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By New_Deal_democrat December 20, 2014 9:11 am
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Weekly Indicators: more international weakness, more US strength edition

Monthly November reports included strongly positive industrial production and capacity utilization, but the Empire State manufacturing index contracted and the Philly index showed less expansion.  The consumer price index fell -0.3%, a strong positive due to the reason.  Housing permits and starts were down from October.  Despite the slightly weak housing numbers, the November reading for the Index of Leading Indicators was up +0.6%.

The high frequency weekly indicators can be very noisy, but they provide an up-to-this-week snapshot of the economy.  The indicators will confirm a trend or indicate a switch in trend well before monthly reports, and are a way to mark one's opinions to market on a regular basis.

As in the past few weeks, I am generally going in order of long leading, then short leading, then coincident indicators:

 Interest rates and credit spreads

  • 4.72% BAA corporate bonds down -0.07% 
  • 2.19% 10 year treasury bonds down -0.08%
  • 2.53% credit spread between corporates and treasuries up +0.01%

Interest rates for corporate bonds made a low of 4.46% in November 2012. Treasuries fell to a possible once-in-a-lifetime low of 1.47% in July 2012, but rose to over 3% in late 2013.  This year interest rates started at just over 3% have declined over 0.8%, or more than 50% of that increase, at their lowest point.  Bond yields are now moving in the direction of stocks again, after moving in the opposite direction in the first half of this year. The decline in both again this week points to continued deflationary concerns.  Spreads rose further above their expansion lows of a few months ago, a sign of weakness meriting extra attention, especially since the general trend in corporate yields since May, unlike Treasuries, has been flat rather than down.

Housing metrics

Home Sales and Prices from DataQuick:

  •  +2.1% sales YoY, down -1.1% (1 month rolling average) 
  •  +2.7% prices YoY, up +0.4% (1 month rolling average) 

YoY sales were positive for the fifth week in a row, although less so, while YoY median price comparison has declined slightly in the last few weeks. Since prices typically follow sales with a lag, and sales had been down, it is possible that we will see prices turn negative YoY in the next month or so.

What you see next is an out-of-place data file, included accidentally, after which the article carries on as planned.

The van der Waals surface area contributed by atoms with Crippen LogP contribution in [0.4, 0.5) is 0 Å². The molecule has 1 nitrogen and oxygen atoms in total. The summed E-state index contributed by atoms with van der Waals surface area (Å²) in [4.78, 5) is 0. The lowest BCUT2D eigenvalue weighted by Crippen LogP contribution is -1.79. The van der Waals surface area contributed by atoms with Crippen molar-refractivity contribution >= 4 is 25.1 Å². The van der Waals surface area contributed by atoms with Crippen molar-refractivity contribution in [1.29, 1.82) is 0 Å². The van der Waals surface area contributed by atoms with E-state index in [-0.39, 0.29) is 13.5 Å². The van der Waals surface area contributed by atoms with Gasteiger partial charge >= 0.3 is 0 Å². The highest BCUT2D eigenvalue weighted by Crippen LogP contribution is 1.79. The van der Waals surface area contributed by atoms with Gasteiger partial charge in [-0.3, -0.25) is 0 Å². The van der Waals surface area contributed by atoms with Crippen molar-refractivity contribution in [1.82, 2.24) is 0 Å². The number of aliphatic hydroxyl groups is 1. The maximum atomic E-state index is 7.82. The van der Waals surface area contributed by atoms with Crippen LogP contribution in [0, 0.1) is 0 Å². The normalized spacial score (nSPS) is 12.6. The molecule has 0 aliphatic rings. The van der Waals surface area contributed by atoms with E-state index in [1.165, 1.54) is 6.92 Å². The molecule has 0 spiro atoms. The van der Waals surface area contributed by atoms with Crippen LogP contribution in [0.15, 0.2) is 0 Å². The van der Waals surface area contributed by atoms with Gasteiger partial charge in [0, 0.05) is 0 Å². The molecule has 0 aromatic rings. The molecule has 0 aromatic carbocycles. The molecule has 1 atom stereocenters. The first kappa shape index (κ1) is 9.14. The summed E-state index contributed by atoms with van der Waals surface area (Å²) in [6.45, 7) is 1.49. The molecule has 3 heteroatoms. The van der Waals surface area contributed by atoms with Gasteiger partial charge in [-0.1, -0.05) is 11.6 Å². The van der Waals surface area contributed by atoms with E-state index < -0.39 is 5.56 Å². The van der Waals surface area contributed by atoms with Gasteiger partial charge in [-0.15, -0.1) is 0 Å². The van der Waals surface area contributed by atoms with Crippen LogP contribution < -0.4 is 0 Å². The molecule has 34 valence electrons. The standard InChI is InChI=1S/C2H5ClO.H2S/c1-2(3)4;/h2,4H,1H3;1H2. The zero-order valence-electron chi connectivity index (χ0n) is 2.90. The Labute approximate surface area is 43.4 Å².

Mortgage applications from the Mortgage Bankers Association:

  • w/w purchase applications down -7%
  • YoY purchase applications down -5%
  • w/w refinance applications unchanged

The big news of the last few months has been that YoY purchase applications have established a "less awful" trend. Refinance applications have rebounded off a new post-recession low set a few weeks ago.  Although I have discounted this series a little bit, because there is evidence that the MBA survey is capturing a smaller percentage of originations, with significantly lower mortgage rates we really need to see the negative numbers finally end soon.

Real estate loans, from the FRB H8 report:

  • +0.1% w/w
  • +3.3% YoY
  • +5.8% from their bottom

Loans turned up at the end of 2011, but with higher interest rates, the comparisons rolled over and had been negative since April 2013.  They turned positive YoY in March 2014, and have remained positive to sharply positive since.

Money supply

  • +1.2% w/w
  • unchanged m/m
  • +7.8% YoY Real M1


  • unchanged w/w
  • +0.7% m/m
  • +4.6% YoY Real M2

At the time of the last flight to safety (from Europe) in January 2012, YoY Real M1 made a high of about 20%, and YoY Real M2 made a high of about 10.5%.  Growth in both then decelerated.  Real M2 made a new 2 year low at the beginning of this year.  Both Real M1 and Real M2 improved substantially since.  In the month or two, growth in especially M2 has declined somewhat, although both remain firmly in positive territory.

Employment metrics


Initial jobless claims

  • 289,000 down -5,000
  • 4 week average 298,750 down -500

Initial claims remain well within the range of a normal economic expansion. The 4 week average remains very positive.

The American Staffing Association Index was seasonably up 5 to 107.  It is up +4.28% YoY.

This Index rebounded seasonably this week. The YoY comparison has generally been positive to strongly positive since early spring.

Tax Withholding